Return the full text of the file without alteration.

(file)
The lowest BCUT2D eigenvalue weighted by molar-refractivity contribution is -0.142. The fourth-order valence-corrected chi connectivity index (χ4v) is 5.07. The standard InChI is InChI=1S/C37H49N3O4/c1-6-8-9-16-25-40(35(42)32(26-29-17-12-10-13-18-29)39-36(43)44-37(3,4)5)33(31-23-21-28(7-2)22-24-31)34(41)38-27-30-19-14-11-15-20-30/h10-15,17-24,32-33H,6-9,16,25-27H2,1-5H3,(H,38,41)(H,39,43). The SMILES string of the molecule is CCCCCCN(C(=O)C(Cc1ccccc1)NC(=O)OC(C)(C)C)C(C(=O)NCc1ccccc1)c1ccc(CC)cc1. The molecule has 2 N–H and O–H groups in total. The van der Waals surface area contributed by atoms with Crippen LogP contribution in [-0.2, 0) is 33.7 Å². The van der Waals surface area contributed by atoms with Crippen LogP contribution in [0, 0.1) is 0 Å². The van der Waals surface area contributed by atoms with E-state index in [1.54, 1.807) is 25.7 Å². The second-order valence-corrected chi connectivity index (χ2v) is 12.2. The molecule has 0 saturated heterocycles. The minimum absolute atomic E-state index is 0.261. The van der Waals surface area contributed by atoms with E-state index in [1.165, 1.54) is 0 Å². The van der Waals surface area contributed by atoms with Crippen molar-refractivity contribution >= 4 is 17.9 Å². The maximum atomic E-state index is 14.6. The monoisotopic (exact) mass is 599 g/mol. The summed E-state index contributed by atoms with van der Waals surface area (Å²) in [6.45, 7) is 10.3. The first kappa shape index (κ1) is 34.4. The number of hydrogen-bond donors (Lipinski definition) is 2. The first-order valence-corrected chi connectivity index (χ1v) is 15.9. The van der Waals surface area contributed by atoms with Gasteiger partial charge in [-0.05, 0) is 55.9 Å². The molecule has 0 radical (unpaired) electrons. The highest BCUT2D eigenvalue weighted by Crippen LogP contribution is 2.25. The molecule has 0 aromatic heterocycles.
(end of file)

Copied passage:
The lowest BCUT2D eigenvalue weighted by molar-refractivity contribution is -0.142. The fourth-order valence-corrected chi connectivity index (χ4v) is 5.07. The standard InChI is InChI=1S/C37H49N3O4/c1-6-8-9-16-25-40(35(42)32(26-29-17-12-10-13-18-29)39-36(43)44-37(3,4)5)33(31-23-21-28(7-2)22-24-31)34(41)38-27-30-19-14-11-15-20-30/h10-15,17-24,32-33H,6-9,16,25-27H2,1-5H3,(H,38,41)(H,39,43). The SMILES string of the molecule is CCCCCCN(C(=O)C(Cc1ccccc1)NC(=O)OC(C)(C)C)C(C(=O)NCc1ccccc1)c1ccc(CC)cc1. The molecule has 2 N–H and O–H groups in total. The van der Waals surface area contributed by atoms with Crippen LogP contribution in [-0.2, 0) is 33.7 Å². The van der Waals surface area contributed by atoms with Crippen LogP contribution in [0, 0.1) is 0 Å². The van der Waals surface area contributed by atoms with E-state index in [1.54, 1.807) is 25.7 Å². The second-order valence-corrected chi connectivity index (χ2v) is 12.2. The molecule has 0 saturated heterocycles. The minimum absolute atomic E-state index is 0.261. The van der Waals surface area contributed by atoms with E-state index in [1.165, 1.54) is 0 Å². The van der Waals surface area contributed by atoms with Crippen molar-refractivity contribution >= 4 is 17.9 Å². The maximum atomic E-state index is 14.6. The monoisotopic (exact) mass is 599 g/mol. The summed E-state index contributed by atoms with van der Waals surface area (Å²) in [6.45, 7) is 10.3. The first kappa shape index (κ1) is 34.4. The number of hydrogen-bond donors (Lipinski definition) is 2. The first-order valence-corrected chi connectivity index (χ1v) is 15.9. The van der Waals surface area contributed by atoms with Gasteiger partial charge in [-0.05, 0) is 55.9 Å². The molecule has 0 radical (unpaired) electrons. The highest BCUT2D eigenvalue weighted by Crippen LogP contribution is 2.25. The molecule has 0 aromatic heterocycles.